Relative Energy Deficiency in Sport RED-S


-German Journal Sports Medicine

In simple words: 

The energy input (calories) of an athlete doesn’t match the energy output (exercise).

There are two types of RED-S Voluntary and Involuntary

Some athletes develop RED-S because they actively restrict their food intake or increase their activity level. 

Others just don’t know how much food their body actually needs to fuel the exercise they do. 

Both leads to RED-S. 


The Reasons:

As athletes, we often strive for perfection. We try everything to maximize our performance. Especially in “lean sports”, such as running, cycling, or climbing, perfectionism means cutting down on weight. The only way to get there is by eating less, which – when done in excess – sometimes comes at a price: RED-S.

Sometimes an athlete’s environment of coaches, parents, peers, and social media suggests that losing weight could be the key to higher performance. This creates pressure and in some cases eating disorders. 

The narrative of “smaller to be faster” is deeply entrenched in our minds.

That’s why we should work together to create a new narrative of “fuel to be faster and stronger”. 

A Norwegian study examined the prevalence of eating disorders in elite athletes.

The participants had to fill out a questionnaire and went through a clinical interview.

The results were then compared to a control group of non-athletes. 

The Results:

Male Athletes
Female Athletes

Being an athlete puts you at a greater risk of developing disordered eating. 

That’s why it’s important to keep checking in with yourself and making sure you don’t have any of the following symptoms. 

Warning Signs:

Chronic fatigue, Stress fractures, Osteoporosis, Depression, High risk of injury, Decreased muscle strength, Amenorrhea, Endocrine disorders, Weak immune system, Nutritional deficiencies, Stomach issues

These symptoms are caused by the imbalance of energy expenditure and energy intake, which slows down the metabolism.

This has several consequences: 

Diagnosing RED-S isn’t always straight forward.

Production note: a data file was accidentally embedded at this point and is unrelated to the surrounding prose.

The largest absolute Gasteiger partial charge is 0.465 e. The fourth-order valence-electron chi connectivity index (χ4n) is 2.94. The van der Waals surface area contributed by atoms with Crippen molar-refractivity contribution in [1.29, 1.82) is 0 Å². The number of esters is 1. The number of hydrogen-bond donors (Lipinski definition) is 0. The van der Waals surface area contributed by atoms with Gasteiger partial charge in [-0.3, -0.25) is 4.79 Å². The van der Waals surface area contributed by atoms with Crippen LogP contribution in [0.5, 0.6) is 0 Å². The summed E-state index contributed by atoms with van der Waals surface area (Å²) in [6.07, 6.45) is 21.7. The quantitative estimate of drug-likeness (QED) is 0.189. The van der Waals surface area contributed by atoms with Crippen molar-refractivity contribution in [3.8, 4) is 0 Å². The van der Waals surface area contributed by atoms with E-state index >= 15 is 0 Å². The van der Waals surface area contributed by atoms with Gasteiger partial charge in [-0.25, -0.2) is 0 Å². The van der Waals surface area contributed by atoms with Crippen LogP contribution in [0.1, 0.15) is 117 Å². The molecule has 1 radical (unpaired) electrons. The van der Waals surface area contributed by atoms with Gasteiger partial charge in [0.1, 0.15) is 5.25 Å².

Symptoms are often believed to have a reason other than being energy deficient. 

So how can you spot RED-S in others?

Now to the most important question:

How can you recover from RED-S? 

It sounds easy. But it isn’t. 

Recovering from RED-S takes time, patience, and grit. 

So here’s how to recover from RED-S

RED-S recovery consists of essentially three steps. What looks easy at first glance can be harder than it seems. Recovering from RED-S comes with a lot of (mental) hurdles in your way.

Whether RED-S is intentional or unintentional for you, find a recovery path that works for you. We all recover from RED-S differently! That’s why it’s important not to compare yourself with other athletes – no matter at which stage they are. 

If you don’t know where to start or if you’re stuck, it’s always a good idea to get additional help from a sports nutritionist or therapist. 

Eat More.

Eating more can sound intimidating at first. But in the end, an extra amount of food will give you just an extra amount of energy. If you don't really know where and how to start, try to add 100 or 200 calories to your daily diet. 

Don't worry about the weight gain. You fuel to get stronger and faster as you work with your body instead against it. 

Step 1

Step 2

Exercise Less.

Coming from the constant urge of wanting to become faster, it is easy to forget that we actually get faster by giving our bodies time to recover from training. 

While you are recovering from RED-S, cutting down on both exercise volume and intensity is key. 


This might be the hardest part. As an athlete, you are probably used to the never-ending cycle of self-optimization. But in RED-S recovery, you are supposed to take a step back and relax. 

Step 3

What does science say on preventing and recovering from RED-S?

Post-Workout Fuel The most important rule

Not eating directly after practice is the same as not eating enough calories. The 30-minute time frame after a workout are extremley important to signal your body that it is not threatened by famine. Of course, you’re not really starving, but your body is smart and slows down the metabolism to increase fat storage. 

Grams of protein

Especially as a woman, you should have a snack about 30 to 45 minutes after exercise because that’s when your body can absorb glucose best. Men tend to have a larger recovery window of up to 3 hours. 

Your post-workout snack should contain at least 25 grams of protein, ideally with 5 to 7 grams of BCAAs. Make sure to bring a protein bar or protein shake. Find out more in the book ROAR or the author’s website

After RED-S:

How can you prevent relapse while maintaining a healthy race weight?

Preventing Relapse

Remember that food is energy. And energy makes you run faster or ride further or lift stronger.

Fuel properly

The key is to fuel at the right time. Make sure to have at least a snack before and after a training session. Don't forget to bring a snack or two on long runs and rides!

Maintaining a healthy race weight

Seeing a performance nutritionist can help you figure out how much food and what kind of food you need. Remember that just like your training demands change from season to season, your energy demands do, too.